The Long View 2008-03-17: St. Patrick's Day

Topical commentary on the events of the day from John J. Reilly.


Saint Patrick's Day

Financial Chaos, Now and Then: Regarding Now, I don't think I would add much to these comments by Ambrose Evans-Pritchard of the Telegraph UK:

Albert Edwards, global strategist at Societe Generale, said the toppling banks are merely a symptom of a deeper rot. "The banks are not the problem. Nor even the grotesquely leveraged funds. The problem is that an economic bubble financed by ridiculously loose monetary policy is unravelling," he said.

"US house prices have a lot further to fall, which will simply crush the global economy. The lesson from Japan in the early 1990s is that the death dance goes on and on and on," he said.

Well, maybe I would add this.

Song China invented paper money, more or less as we know it today, complete with a kind of monetary theory. Paper money is a great advantage for any economy, but a great deal of discipline is needed to keep the system working. That discipline was not in conspicuous evidence among the Mongols, who overthrew the Song, or the following Ming Dynasty: all they saw was that they had a machine that printed free money. The paper finance-system evaporated in inflation. The result was that, by the latter Ming period, China was back to using ingots of silver, supplemented by some commercial paper.

I wonder whether we may not be doing the same thing with central banks. They are a wonderful invention, but there is always a political temptation to leave the monetary spigot fully open all the time. The central banks can rescue the system, a few times per decade. When there is a world-record bailout every week, however, these rescues just become part of the background noise. The Japanese central bank discovered in the 1990s that it could push liquidity into the economy almost at gunpoint and still not rise out of recession.

On the other hand, there is this:

You have to go back to the banking crisis of the Great Depression to find a moment when the financial system as a whole seemed so close to the precipice.

Although 4,000 US banks failed in the early 1930s (mostly small ones), it was a long-drawn out affair. The bank runs began in the Prairies as falling food prices caused farmers to default in 1930. It seemed to be a local problem.

The crisis reached New York in December 1930 when the Bank of the United States succumbed to panic withdrawals. Legend has it that the 'WASP' clearing banks refused to back a rescue because of the bank's Jewish links.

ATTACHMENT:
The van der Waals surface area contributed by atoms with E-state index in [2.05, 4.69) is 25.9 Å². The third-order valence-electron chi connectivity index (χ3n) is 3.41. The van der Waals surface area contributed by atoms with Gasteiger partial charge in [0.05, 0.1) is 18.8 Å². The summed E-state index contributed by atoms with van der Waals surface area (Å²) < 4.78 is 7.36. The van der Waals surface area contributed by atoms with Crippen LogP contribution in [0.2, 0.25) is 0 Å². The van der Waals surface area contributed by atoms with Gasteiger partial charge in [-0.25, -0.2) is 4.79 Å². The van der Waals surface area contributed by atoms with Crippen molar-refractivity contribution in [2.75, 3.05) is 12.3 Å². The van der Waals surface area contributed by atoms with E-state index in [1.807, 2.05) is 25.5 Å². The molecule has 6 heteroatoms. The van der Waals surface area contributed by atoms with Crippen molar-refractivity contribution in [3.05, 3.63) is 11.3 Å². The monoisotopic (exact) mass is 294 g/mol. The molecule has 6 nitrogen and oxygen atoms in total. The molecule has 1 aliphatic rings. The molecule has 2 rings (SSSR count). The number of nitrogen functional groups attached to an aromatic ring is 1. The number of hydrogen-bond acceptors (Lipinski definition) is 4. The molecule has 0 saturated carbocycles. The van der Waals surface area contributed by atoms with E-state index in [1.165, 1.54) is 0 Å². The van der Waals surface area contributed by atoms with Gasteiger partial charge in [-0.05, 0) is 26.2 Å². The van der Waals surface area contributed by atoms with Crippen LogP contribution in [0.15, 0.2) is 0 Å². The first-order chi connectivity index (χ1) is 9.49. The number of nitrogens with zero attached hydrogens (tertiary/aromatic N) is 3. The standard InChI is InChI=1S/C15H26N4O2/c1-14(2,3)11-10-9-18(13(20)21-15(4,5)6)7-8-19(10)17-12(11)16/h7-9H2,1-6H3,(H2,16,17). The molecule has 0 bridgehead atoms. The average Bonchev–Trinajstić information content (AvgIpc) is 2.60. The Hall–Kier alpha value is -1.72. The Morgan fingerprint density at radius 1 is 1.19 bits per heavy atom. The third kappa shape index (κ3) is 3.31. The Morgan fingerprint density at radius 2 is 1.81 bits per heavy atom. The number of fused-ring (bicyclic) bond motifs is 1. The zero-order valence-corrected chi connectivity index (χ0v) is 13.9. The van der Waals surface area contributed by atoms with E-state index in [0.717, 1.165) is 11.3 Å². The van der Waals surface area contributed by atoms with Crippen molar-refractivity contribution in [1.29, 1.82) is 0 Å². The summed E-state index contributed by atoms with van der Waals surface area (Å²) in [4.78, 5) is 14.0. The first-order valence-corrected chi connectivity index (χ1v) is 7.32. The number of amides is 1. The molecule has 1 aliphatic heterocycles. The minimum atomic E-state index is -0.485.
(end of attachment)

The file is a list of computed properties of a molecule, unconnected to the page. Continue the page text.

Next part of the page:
In those days the contagion spread slowly to the rest of the world. It is much swifter now. The Swiss bank UBS has suffered US sub-prime losses on a scale to match Merrill Lynch and Citigroup, thanks to the curse of mortgage securities.

There are many reasons the financial collapse around 1930 was so deep and profound, but part of the problem was the sheer mechanical difficulty of processing the information. That is not an issue today.

* * *

Damn, Double Damn, and Damn with handles:

The Cassini spacecraft has beamed home the most detailed views yet of Saturn's moon Enceladus despite a software glitch that prevented a key instrument from sampling the satellite's geyser-like ice plumes during a flyby...But one tool, known as the Cosmic Dust Analyzer and Ion and Neutral Mass Spectrometer, hung up while switching between two versions of software and did not record data as Cassini flew through the plumes.

The Great Galactic Ghoul has retreated to the outer solar system, perhaps.

* * *

As if this weren't enough, Mark Steyn is exasperated by the public linking of his persecution by various Canadian Human Rights Commissions with protests by provocative filmmakers against recent steps in Ottawa to cut their subsidies:

But what my...reader was demanding to know was whether I, as a self-declared crusader for free speech in Maclean's battle against Canada's "human rights" commissions, would have the consistency and integrity to defend these filmmakers against the attempts of Bill C-10 to suppress their free speech. Answer: no. These two things are not the same. As Andrew Coyne argued trenchantly last week, it's not censorship to deny someone public funding...But free money is not the same as free speech. ...[despite the fact that] David Cronenberg [says that defunding such films would be] "a direct assault on the Charter of Rights and Freedoms," not to mention "like something they'd do in Beijing."

Steyn is right to be appalled at the conflation of his case with that of the filmmakers who fear that the Canadian government may no longer support them in the manner to which they had become accustomed. The confusion is not just foolish; it is dangerous. To riff on some comments I have made previously, it makes a difference whether "free speech" is used chiefly to refer to a right to subsidies for slasher movies or (as in Steyn's case) the right to make a frank expose' of a dangerous political project. People will take great risks to defend the latter, but not the former. If the same term covers both things, however, then they could both be abolished by the same mechanisms at the same time.

Copyright © 2008 by John J. Reilly

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